Overlooking the fact that the first IAB Engage was actually in 2005 (which, by my reckoning, was nine years ago), the event itself provides a useful reference point for the journey that internet advertising has been on.
At a dinner last month, Richard Eyre, the esteemed IAB chairman, recalled how, only ten years ago, most clients viewed the internet with suspicion. Having just lived through the first boom and bust at the turn of the century, it still felt like a dangerously volatile environment.
IAB Engage provides a useful reference point for the journey that internet advertising has been on
However, the most prescient leaders were already clear about the important role that digital media would play in the future, as reflected in the standard of keynote speakers for the IAB’s debut conference, which included Bill Gates, Martin Sorrell and David Puttnam.
Back in 2004, online adspend was tracked at £825 million – some 5 per cent of the ad market. Banner ads were the biggest game in town, while the concept of paid search words had only just entered the marketplace.
At Engage this week, the IAB’s chief executive,Guy Phillipson, cited forecasts by Enders Analysis that internet advertising is set to reach £9.3 billion by 2016, representing nearly half (46 per cent) of all money spent on advertising in the UK. Within that, 40 per cent (£3.7 billion) is expected to come from mobile.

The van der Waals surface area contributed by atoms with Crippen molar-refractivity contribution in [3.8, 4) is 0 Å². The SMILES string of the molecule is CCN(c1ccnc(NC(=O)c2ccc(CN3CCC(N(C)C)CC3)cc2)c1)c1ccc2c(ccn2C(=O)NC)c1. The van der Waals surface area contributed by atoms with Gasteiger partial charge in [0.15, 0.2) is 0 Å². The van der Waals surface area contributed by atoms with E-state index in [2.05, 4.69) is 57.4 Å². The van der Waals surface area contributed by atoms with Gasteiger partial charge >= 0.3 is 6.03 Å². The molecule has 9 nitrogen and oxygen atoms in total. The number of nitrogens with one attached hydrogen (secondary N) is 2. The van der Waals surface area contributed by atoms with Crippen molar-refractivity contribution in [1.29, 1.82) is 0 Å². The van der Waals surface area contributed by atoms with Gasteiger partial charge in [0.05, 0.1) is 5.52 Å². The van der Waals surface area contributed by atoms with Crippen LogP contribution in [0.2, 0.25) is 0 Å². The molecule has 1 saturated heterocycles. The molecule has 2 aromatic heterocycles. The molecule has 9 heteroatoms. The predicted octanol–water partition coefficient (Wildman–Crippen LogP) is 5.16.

The figures largely chime with the changes taking place in media consumption habits. Between 2006 and 2014, the amount of time consumers spent with TV, radio, magazines and press dropped, according to the IPA’s TouchPoints survey, while time spent with the internet increased by 86 minutes per day.
Of course, it should be noted how these internet figures include watching TV and reading newspaper sites, in addition to time spent on search and social media. Overall, the internet already accounts for 30 per cent of all time people in the UK spend with media, according to the IPA survey – the largest share of any channel and up from 21 per cent just four years earlier.
Of course, within this complex, multilayered digital landscape, media agencies have a critical role to play in advising brands where to invest their budgets. Havas Media’s Denise Turner makes a strong case in the second stage of the IPA’s Know The Value Of Media report, published this week. It’s well worth a read.